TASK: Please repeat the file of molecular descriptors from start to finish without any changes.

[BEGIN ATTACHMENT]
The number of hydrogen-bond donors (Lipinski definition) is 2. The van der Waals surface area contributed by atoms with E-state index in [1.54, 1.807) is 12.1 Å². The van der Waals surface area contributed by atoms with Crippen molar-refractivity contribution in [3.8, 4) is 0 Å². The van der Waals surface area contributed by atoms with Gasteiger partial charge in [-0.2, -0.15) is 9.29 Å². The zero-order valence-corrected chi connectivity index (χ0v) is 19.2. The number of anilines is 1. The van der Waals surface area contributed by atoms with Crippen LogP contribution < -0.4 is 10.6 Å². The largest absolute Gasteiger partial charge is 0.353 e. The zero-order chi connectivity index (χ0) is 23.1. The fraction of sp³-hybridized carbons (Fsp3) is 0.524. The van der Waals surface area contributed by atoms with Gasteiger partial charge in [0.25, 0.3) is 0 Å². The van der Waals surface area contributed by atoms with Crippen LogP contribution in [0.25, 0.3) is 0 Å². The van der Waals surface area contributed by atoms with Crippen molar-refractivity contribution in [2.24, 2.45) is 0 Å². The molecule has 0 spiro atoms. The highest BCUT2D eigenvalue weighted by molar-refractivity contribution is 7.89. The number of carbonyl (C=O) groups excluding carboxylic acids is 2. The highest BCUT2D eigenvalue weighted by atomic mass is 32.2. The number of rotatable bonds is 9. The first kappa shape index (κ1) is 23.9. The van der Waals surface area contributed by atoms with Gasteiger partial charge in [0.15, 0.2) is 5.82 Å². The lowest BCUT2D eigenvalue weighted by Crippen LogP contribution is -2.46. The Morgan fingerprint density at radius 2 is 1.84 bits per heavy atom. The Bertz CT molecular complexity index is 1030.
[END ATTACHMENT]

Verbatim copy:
The number of hydrogen-bond donors (Lipinski definition) is 2. The van der Waals surface area contributed by atoms with E-state index in [1.54, 1.807) is 12.1 Å². The van der Waals surface area contributed by atoms with Crippen molar-refractivity contribution in [3.8, 4) is 0 Å². The van der Waals surface area contributed by atoms with Gasteiger partial charge in [-0.2, -0.15) is 9.29 Å². The zero-order valence-corrected chi connectivity index (χ0v) is 19.2. The number of anilines is 1. The van der Waals surface area contributed by atoms with Crippen LogP contribution < -0.4 is 10.6 Å². The largest absolute Gasteiger partial charge is 0.353 e. The zero-order chi connectivity index (χ0) is 23.1. The fraction of sp³-hybridized carbons (Fsp3) is 0.524. The van der Waals surface area contributed by atoms with Gasteiger partial charge in [0.25, 0.3) is 0 Å². The van der Waals surface area contributed by atoms with Crippen LogP contribution in [0.25, 0.3) is 0 Å². The van der Waals surface area contributed by atoms with Crippen molar-refractivity contribution in [2.24, 2.45) is 0 Å². The molecule has 0 spiro atoms. The highest BCUT2D eigenvalue weighted by molar-refractivity contribution is 7.89. The number of carbonyl (C=O) groups excluding carboxylic acids is 2. The highest BCUT2D eigenvalue weighted by atomic mass is 32.2. The number of rotatable bonds is 9. The first kappa shape index (κ1) is 23.9. The van der Waals surface area contributed by atoms with Gasteiger partial charge in [0.15, 0.2) is 5.82 Å². The lowest BCUT2D eigenvalue weighted by Crippen LogP contribution is -2.46. The Morgan fingerprint density at radius 2 is 1.84 bits per heavy atom. The Bertz CT molecular complexity index is 1030.